When these little guys (Noisy Miners) make a fuss, something is invariably wrong. They have a high pitched tree-top alarm which usually marks the arrival of a hawk or a crow and a strange whoop whooping alarm when something such as a Blue Tongue Lizard is creeping along the lawn and yet another shrill alarm when humans or dogs are about, but today . . I heard quite a different sound as if they were gritting invisible teeth and chattering through them. I hadn't heard it before so I grabbed the camera and went to investigate. When Lily refused to come with me I wondered why!
See anything just over my neighbour's fence? It was lying still with it's head slightly raised.
I didn't have my zoom so this was as close as I was prepared to go with thongs on!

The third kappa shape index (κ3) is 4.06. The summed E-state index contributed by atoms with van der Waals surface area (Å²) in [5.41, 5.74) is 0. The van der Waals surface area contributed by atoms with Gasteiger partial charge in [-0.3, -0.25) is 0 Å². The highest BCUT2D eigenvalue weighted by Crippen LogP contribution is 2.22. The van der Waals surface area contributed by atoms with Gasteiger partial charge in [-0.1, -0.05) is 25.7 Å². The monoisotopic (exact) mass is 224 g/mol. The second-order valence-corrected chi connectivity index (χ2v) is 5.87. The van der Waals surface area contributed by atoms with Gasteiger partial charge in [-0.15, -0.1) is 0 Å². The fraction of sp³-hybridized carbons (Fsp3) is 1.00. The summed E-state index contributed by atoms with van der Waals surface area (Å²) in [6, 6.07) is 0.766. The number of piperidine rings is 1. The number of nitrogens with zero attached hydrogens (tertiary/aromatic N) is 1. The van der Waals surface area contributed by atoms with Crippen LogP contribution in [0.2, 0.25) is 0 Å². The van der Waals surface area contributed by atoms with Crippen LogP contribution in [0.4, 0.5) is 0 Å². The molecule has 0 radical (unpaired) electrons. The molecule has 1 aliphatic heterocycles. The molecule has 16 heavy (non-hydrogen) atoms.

Cropped and trimmed . . . a fine looking juvenille. Apparently they grow up to 1.5 metres . . well I'm sorry but this guy was easily 2 metres. He's a red bellied black snake sporting shiny new skin and enjoying the first glimpse of sunshine we've had for two weeks . . . someone should tell him he should be getting ready to hibernate! He is poisonous. they are among the most common species on the Eastern Seaboard and enjoy wetlands, creeks and lakes. We we rarely see them although we know they're there. It's shiny black on top with a distinctive red underbelly. This one is displaying a salmon pink because his skin is 'new'. Apparently, it's preferred diet is frogs which may also explain why he's out and about after all the rain and they give birth to up to 20 live young. I went back with the zoom to get some better shots but he heeded the warning of my approach (couldn't have been the birds because snakes are deaf) and did a runner by the time I'd got back. . . must check the swimming pool . . .